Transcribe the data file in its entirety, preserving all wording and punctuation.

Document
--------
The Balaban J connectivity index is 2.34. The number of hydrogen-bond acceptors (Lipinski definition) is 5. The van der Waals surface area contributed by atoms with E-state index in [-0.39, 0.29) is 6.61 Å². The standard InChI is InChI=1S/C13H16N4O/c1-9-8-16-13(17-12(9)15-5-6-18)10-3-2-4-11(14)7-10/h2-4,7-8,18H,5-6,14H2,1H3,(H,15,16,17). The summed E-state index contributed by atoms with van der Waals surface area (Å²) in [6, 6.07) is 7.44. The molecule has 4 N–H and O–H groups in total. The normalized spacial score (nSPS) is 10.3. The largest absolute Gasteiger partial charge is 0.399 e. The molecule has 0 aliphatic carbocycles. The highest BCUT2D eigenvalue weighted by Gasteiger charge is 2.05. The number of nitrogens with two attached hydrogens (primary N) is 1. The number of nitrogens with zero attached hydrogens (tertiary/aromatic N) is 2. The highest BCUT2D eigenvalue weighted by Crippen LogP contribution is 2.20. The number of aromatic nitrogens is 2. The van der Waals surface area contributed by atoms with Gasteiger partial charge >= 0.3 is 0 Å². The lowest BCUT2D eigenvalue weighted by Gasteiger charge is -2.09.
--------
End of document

The Balaban J connectivity index is 2.34. The number of hydrogen-bond acceptors (Lipinski definition) is 5. The van der Waals surface area contributed by atoms with E-state index in [-0.39, 0.29) is 6.61 Å². The standard InChI is InChI=1S/C13H16N4O/c1-9-8-16-13(17-12(9)15-5-6-18)10-3-2-4-11(14)7-10/h2-4,7-8,18H,5-6,14H2,1H3,(H,15,16,17). The summed E-state index contributed by atoms with van der Waals surface area (Å²) in [6, 6.07) is 7.44. The molecule has 4 N–H and O–H groups in total. The normalized spacial score (nSPS) is 10.3. The largest absolute Gasteiger partial charge is 0.399 e. The molecule has 0 aliphatic carbocycles. The highest BCUT2D eigenvalue weighted by Gasteiger charge is 2.05. The number of nitrogens with two attached hydrogens (primary N) is 1. The number of nitrogens with zero attached hydrogens (tertiary/aromatic N) is 2. The highest BCUT2D eigenvalue weighted by Crippen LogP contribution is 2.20. The number of aromatic nitrogens is 2. The van der Waals surface area contributed by atoms with Gasteiger partial charge >= 0.3 is 0 Å². The lowest BCUT2D eigenvalue weighted by Gasteiger charge is -2.09.